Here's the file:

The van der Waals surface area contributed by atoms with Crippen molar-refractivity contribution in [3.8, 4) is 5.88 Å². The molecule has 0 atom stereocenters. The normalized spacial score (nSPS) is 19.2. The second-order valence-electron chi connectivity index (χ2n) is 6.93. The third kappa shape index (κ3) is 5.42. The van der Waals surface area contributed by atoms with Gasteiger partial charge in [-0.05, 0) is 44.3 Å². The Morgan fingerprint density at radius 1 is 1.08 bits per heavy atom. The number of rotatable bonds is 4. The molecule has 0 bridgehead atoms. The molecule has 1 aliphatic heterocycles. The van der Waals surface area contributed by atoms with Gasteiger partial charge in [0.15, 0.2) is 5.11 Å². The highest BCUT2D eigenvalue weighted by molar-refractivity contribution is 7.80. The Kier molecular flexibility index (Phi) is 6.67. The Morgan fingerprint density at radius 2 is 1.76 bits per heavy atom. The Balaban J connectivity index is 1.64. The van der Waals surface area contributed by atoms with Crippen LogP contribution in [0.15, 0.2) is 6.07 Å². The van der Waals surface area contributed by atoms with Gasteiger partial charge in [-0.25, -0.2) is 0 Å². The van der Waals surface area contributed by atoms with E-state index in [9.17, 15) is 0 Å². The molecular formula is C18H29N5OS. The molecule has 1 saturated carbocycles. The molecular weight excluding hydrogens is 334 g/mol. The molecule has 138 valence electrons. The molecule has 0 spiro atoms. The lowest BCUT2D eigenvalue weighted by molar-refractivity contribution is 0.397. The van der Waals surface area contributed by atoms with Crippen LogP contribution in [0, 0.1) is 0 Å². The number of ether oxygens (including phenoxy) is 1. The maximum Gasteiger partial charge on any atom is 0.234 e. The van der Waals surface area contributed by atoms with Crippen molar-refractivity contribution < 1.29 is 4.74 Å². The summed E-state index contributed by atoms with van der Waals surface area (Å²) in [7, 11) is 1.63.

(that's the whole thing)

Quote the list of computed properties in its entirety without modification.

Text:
The van der Waals surface area contributed by atoms with Crippen molar-refractivity contribution in [3.8, 4) is 5.88 Å². The molecule has 0 atom stereocenters. The normalized spacial score (nSPS) is 19.2. The second-order valence-electron chi connectivity index (χ2n) is 6.93. The third kappa shape index (κ3) is 5.42. The van der Waals surface area contributed by atoms with Gasteiger partial charge in [-0.05, 0) is 44.3 Å². The Morgan fingerprint density at radius 1 is 1.08 bits per heavy atom. The number of rotatable bonds is 4. The molecule has 0 bridgehead atoms. The molecule has 1 aliphatic heterocycles. The van der Waals surface area contributed by atoms with Gasteiger partial charge in [0.15, 0.2) is 5.11 Å². The highest BCUT2D eigenvalue weighted by molar-refractivity contribution is 7.80. The Kier molecular flexibility index (Phi) is 6.67. The Morgan fingerprint density at radius 2 is 1.76 bits per heavy atom. The Balaban J connectivity index is 1.64. The van der Waals surface area contributed by atoms with Crippen LogP contribution in [0.15, 0.2) is 6.07 Å². The van der Waals surface area contributed by atoms with Gasteiger partial charge in [-0.25, -0.2) is 0 Å². The van der Waals surface area contributed by atoms with E-state index in [9.17, 15) is 0 Å². The molecular formula is C18H29N5OS. The molecule has 1 saturated carbocycles. The molecular weight excluding hydrogens is 334 g/mol. The molecule has 138 valence electrons. The molecule has 0 spiro atoms. The lowest BCUT2D eigenvalue weighted by molar-refractivity contribution is 0.397. The van der Waals surface area contributed by atoms with Crippen LogP contribution in [0, 0.1) is 0 Å². The number of ether oxygens (including phenoxy) is 1. The maximum Gasteiger partial charge on any atom is 0.234 e. The van der Waals surface area contributed by atoms with Crippen molar-refractivity contribution < 1.29 is 4.74 Å². The summed E-state index contributed by atoms with van der Waals surface area (Å²) in [7, 11) is 1.63.